What Saith The Scripture?

James W. Adams
Baytown, Texas

Were Mark and Luke Inspired?

QUESTION: Was Mark in his Gospel writing the very words the Holy Spirit gave him, or did he write what he had learned from Peter and/ or some of the other apostles? Why consider Mark's and Luke's accounts of the Gospel as inspired rather than mere historical literature? Luke says, "Forasmuch as many have taken in hand to set forth in order a declaration of those things which are most surely believed among us, even as they delivered them unto us, which from the beginning were eyewitnesses, and ministers of the word . . . " (Luke 1: 1,2) E.E.H, Ohio


Because Mark and Luke were not apostles, there has been for ages a question in the minds of some as to whether or not that which they wrote emanated from inspiration. The first question above suggests a misunderstanding of the nature of inspiration, on the part of the querist. It supposes that Mark and Luke could not have written what they learned from Peter and the other apostles, and at the same time have been miraculously guided by the Holy Spirit in that which they wrote. This implies a "mechanical" view of verbal inspiration.

The twelve apostles of Christ were taught by our Lord for three and one-half years during which time they also saw with their own eyes many things which they afterward recorded. To deny that they drew from this store of knowledge which they possessed when they, at a later date, recorded a history of this teaching and these events would be absurd. Yet, they were given the Holy Spirit to guide them in this matter. (John 14:26; 15:26; 16:7-13; Acts 1:8; 2:1-4.) I would say, therefore, that Mark and Luke wrote what they heard from "eyewitnesses" guided in doing so, as were the apostles, by the Holy Spirit. Verbal inspiration does not demand mechanical dictation.

Our Ohio brother also asks, "What proof is there that inspiration was given by the laying on of apostolic hands?" Spiritual gifts were given by the laying on of apostolic hands. (Acts 8:5, 12-17; 19:6; 2 Tim. 1:6.) Among those gifts were the gifts of: "the word of knowledge; the word of wisdom; and prophecy." (I Cor. 12:8-11.) All of these gifts involve inspiration. The newly baptized disciples at Ephesus received the gift of prophecy by the laying on of Paul's hands (Acts 19:6.) The gift of prophecy was the ability to teach by inspiration the word of God.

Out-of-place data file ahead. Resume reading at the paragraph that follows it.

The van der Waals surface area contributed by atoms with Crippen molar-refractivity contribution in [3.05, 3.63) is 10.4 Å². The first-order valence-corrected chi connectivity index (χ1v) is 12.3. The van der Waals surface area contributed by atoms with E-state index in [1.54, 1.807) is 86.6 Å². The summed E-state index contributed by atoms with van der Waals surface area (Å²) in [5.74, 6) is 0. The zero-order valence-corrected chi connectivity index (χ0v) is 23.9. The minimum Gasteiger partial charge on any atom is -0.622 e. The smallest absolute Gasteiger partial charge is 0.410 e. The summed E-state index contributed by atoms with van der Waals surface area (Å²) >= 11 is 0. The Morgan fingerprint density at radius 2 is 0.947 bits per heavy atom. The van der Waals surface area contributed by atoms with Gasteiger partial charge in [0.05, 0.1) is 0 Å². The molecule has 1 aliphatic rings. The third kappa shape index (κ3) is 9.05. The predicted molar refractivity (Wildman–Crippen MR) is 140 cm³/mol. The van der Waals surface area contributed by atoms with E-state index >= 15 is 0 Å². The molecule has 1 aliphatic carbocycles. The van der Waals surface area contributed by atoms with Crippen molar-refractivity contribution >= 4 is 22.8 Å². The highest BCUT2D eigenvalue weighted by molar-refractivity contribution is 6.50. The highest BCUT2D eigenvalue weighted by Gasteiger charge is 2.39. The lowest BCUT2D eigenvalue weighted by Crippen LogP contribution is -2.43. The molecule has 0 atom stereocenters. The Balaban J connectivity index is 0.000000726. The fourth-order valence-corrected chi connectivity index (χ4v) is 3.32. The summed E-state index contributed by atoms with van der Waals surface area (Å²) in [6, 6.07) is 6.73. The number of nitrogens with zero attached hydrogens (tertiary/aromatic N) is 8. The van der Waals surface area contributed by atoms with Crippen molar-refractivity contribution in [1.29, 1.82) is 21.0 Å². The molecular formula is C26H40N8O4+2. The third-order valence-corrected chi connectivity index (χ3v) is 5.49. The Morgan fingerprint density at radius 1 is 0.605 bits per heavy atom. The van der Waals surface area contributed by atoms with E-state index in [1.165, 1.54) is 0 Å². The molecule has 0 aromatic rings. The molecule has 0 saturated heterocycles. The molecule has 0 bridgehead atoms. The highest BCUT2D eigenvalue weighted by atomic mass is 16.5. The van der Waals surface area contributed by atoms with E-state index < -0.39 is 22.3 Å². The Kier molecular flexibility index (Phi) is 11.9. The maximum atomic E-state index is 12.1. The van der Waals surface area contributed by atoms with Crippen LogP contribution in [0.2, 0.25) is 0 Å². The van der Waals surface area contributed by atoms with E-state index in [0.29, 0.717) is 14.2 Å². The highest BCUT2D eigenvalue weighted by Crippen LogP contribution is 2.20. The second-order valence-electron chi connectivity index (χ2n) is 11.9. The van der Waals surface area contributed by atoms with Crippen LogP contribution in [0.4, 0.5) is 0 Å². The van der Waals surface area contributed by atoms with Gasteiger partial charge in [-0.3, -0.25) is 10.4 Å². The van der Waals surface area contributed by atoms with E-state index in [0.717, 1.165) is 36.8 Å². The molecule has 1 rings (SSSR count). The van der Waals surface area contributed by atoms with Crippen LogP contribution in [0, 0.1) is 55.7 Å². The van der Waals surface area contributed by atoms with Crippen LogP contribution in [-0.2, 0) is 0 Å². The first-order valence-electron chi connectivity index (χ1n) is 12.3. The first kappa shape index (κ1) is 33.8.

The next question which is generally asked is, "How do we know Mark and Luke were endowed with this gift?" The New Testament nowhere specifically states that Mark and Luke received this gift, yet, in my judgment, it can be necessarily inferred. Timothy was endowed with miraculous powers to enable him to perform his tasks as an evangelist. Mark and Luke performed identical tasks in the apostolic church, and in addition, left three written documents setting forth the history and teaching of Jesus during his personal ministry (Mark and Luke) and the history and teaching of the apostolic church during its period of infancy (Acts of Apostles). Their tasks in the apostolic age could not have been performed without the prophetic gift; hence we infer that they possessed it.

In addition to this, there are other significant considerations. (1) From the standpoint of internal evidence, the books bear unmistakable evidence of inspiration (the imprint of the Holy Spirit) - as much so as any of the books of the New Testament written by the inspired apostles of Christ. (2) From the earliest times, these books have been recognized as having a right to be included in the canon of the inspired Scriptures, beginning early in the second century. It was the universal belief in the centuries immediately following the apostolic age that Mark in particular had as his source of information the Apostle Peter. Dr. George Campbell says relative to this, ". . . this . . . point has, from the earliest times, been considered as so well authenticated, that some have not scrupled to denominate this the Gospel according to Peter. They did not intend thereby to dispute Mark's title to be esteemed the writer, but to express, in a stronger manner, that every thing here advanced, had the sanction of that Apostle's testimony, than whom no disciple more closely attended our Lord's ministry, from its commencement to its consummation" (Campbell's Gospels; Vol. III, p. 141.)

TRUTH MAGAZINE, XV: 15, pp. 5-6
February 18, 1971